Minnesota Nursing Home Abuse and Neglect Lawyer Kenneth LaBore 1-888-452-6589

Clinical Record Requirements for Resident Charts in Nursing Homes

Requirments for Nursing Home Resident Medical Clinical Record

Federal Regulations for Clinical Records for Nursing Home Residents

Pursuant to federal regulation 42 CFR 483.70(i), clinical records. (1) In accordance with accepted professional standards and practices, the facility must maintain medical records on each resident that are—

(i) Complete;

(ii) Accurately documented;

(iii) Readily accessible; and

(iv) Systematically organized.

(2) The facility must keep confidential all information contained in the resident’s records, regardless of the form or storage method of the records, except when release is—

(i) To the individual, or their resident representative where permitted by applicable law;

(ii) Required by law;

(iii) For treatment, payment, or health care operations, as permitted by and in compliance with 45 CFR 164.506;

(iv) For public health activities, reporting of abuse, neglect, or domestic violence, health oversight activities, judicial and administrative proceedings, law enforcement purposes, organ donation purposes, research purposes, or to coroners, medical examiners, funeral directors, and to avert a serious threat to health or safety as permitted by and in compliance with 45 CFR 164.512.

(3) The facility must safeguard medical record information against loss, destruction, or unauthorized use;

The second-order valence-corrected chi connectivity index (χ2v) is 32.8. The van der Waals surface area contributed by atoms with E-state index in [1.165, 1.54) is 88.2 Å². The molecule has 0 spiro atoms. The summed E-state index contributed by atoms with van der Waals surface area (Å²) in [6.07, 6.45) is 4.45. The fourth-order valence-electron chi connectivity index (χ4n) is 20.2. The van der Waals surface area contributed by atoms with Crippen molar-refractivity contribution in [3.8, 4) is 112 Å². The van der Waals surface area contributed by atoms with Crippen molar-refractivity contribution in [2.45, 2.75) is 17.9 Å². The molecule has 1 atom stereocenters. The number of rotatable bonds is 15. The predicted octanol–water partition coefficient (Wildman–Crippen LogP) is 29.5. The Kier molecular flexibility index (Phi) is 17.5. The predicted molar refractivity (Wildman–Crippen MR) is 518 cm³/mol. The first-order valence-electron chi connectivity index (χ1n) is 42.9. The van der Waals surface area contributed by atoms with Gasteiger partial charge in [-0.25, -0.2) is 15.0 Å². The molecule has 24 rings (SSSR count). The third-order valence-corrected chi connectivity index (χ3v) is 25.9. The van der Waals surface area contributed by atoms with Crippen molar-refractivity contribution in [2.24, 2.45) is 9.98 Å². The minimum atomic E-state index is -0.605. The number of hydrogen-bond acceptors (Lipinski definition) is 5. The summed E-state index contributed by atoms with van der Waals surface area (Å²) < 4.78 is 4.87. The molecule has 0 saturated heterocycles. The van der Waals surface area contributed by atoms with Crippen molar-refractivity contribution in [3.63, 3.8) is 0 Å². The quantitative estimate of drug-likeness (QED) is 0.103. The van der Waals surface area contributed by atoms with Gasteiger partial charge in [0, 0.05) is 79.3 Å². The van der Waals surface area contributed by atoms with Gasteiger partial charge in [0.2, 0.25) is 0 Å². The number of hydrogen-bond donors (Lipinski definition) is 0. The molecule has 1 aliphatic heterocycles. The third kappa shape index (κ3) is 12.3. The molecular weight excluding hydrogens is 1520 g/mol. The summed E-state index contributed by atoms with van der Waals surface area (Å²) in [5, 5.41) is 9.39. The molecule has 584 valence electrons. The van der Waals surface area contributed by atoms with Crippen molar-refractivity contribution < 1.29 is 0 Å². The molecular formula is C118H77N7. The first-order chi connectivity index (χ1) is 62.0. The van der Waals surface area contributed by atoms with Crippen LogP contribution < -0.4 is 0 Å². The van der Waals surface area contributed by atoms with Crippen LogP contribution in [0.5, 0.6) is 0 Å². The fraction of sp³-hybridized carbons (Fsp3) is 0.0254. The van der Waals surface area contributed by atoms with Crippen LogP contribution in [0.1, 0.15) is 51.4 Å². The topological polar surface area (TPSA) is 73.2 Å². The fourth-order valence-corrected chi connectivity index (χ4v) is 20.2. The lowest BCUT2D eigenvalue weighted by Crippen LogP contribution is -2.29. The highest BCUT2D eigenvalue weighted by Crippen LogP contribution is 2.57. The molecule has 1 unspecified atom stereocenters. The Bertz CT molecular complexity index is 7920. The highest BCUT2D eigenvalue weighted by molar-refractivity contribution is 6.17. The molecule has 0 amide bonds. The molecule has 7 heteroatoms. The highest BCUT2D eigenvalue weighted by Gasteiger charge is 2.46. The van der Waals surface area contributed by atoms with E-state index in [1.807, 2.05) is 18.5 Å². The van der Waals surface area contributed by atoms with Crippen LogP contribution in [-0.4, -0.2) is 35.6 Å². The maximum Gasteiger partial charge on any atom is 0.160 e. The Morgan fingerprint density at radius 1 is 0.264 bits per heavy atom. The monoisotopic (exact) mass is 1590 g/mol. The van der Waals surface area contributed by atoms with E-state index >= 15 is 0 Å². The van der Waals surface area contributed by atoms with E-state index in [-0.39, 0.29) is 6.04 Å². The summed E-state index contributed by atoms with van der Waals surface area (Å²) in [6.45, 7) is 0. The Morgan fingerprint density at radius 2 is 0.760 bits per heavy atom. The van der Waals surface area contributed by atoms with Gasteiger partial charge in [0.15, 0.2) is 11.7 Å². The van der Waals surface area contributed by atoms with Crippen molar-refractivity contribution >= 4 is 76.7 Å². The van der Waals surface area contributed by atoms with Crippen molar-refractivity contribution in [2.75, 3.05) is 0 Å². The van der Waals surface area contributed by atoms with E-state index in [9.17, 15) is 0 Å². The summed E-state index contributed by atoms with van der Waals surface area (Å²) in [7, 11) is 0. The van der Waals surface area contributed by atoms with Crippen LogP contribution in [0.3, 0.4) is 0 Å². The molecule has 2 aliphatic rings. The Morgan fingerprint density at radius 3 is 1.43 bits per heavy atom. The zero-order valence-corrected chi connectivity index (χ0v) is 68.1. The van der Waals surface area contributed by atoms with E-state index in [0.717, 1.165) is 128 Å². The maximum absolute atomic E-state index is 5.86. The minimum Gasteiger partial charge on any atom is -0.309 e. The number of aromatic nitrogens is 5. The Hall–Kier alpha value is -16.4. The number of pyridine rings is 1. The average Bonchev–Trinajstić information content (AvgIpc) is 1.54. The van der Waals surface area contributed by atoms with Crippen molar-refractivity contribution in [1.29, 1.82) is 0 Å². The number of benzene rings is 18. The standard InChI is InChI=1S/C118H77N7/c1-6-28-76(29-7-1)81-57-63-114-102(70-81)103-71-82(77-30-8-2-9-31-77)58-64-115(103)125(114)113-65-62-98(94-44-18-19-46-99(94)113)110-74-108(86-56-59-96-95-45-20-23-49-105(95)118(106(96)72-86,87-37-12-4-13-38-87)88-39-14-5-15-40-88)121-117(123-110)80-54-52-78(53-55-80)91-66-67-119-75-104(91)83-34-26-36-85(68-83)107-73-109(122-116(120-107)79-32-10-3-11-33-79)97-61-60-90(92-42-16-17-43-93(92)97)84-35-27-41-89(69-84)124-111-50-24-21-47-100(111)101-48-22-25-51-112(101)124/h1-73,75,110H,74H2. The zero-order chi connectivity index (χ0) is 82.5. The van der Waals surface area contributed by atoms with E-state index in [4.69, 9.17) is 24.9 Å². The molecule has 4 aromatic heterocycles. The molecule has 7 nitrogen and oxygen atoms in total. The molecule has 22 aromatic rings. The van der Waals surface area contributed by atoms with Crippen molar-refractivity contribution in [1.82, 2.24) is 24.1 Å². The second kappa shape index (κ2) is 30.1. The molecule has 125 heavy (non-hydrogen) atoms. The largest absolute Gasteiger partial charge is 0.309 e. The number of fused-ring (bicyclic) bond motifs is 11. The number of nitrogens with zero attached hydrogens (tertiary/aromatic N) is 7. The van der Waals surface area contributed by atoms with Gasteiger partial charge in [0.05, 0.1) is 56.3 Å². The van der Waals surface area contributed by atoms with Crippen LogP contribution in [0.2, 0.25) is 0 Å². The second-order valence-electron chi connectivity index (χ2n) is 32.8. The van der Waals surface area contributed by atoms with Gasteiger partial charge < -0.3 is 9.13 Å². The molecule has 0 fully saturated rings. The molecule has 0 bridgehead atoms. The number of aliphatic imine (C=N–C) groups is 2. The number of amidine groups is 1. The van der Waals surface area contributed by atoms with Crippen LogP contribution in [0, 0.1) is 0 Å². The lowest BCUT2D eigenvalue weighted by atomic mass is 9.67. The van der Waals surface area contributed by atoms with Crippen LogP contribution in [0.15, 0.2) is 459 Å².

Clinical Record Retention Regulations

(4) Medical records must be retained for—

(i) The period of time required by State law; or

(ii) Five years from the date of discharge when there is no requirement in State law; or

(iii) For a minor, 3 years after a resident reaches legal age under State law.

(5) The medical record must contain—

(i) Sufficient information to identify the resident;

(ii) A record of the resident’s assessments;

(iii) The comprehensive plan of care and services provided;

(iv) The results of any preadmission screening and resident review evaluations and determinations conducted by the State;

(v) Physician’s, nurse’s, and other licensed professional’s progress notes; and

(vi) Laboratory, radiology and other diagnostic services reports as required under §483.50.

Common areas of cases I see include:  Falls from Beds, Hoyer Lifts and in the Bathroom; Sexual Abuse; Medication Errors and Others.  STOP ELDER ABUSE AND NEGLECT!

For more information about nursing home requirements or other questions about elder abuse and neglect contact Nursing Home Neglect Attorney Kenneth LaBore for a free consultation at 612-743-9048 or by email at KLaBore @ MNnursinghomeneglect.com.

Facebooktwitterredditpinterestlinkedinmail

Leave a Reply

You must be logged in to post a comment.

 
Minnesota Nursing Home Lawyer

MINNESOTA ELDER ABUSE AND NEGLECT LAWYER - MN Nursing Home Law


Kenneth L. LaBore, Esq, Phone: 612-743-9048 or Toll Free: 1-888-452-6589


This web site is designed for general information only. The information presented at this site should not be construed to be formal legal advice nor the formation of a lawyer/client relationship. Minnesota Nursing Home Lawyer & Attorney of Kenneth LaBore - Attorney at Law, offering services related to elder abuse and neglect, nursing home, assisting living, and other senior or elder care facilities, serving Minneapolis, St Paul, Twin Cities, Bemidji, Rochester, Alexandria, Marshall, Grand Rapids, Anoka, Apple Valley, Arden Hills, Burnsville, Lakeville, St Cloud, Monticello, Duluth, Owatonna, Austin, Bloomington, Mankato and throughout Minnesota.


Copyright © 2007-2018. All Rights Reserved. Disclaimer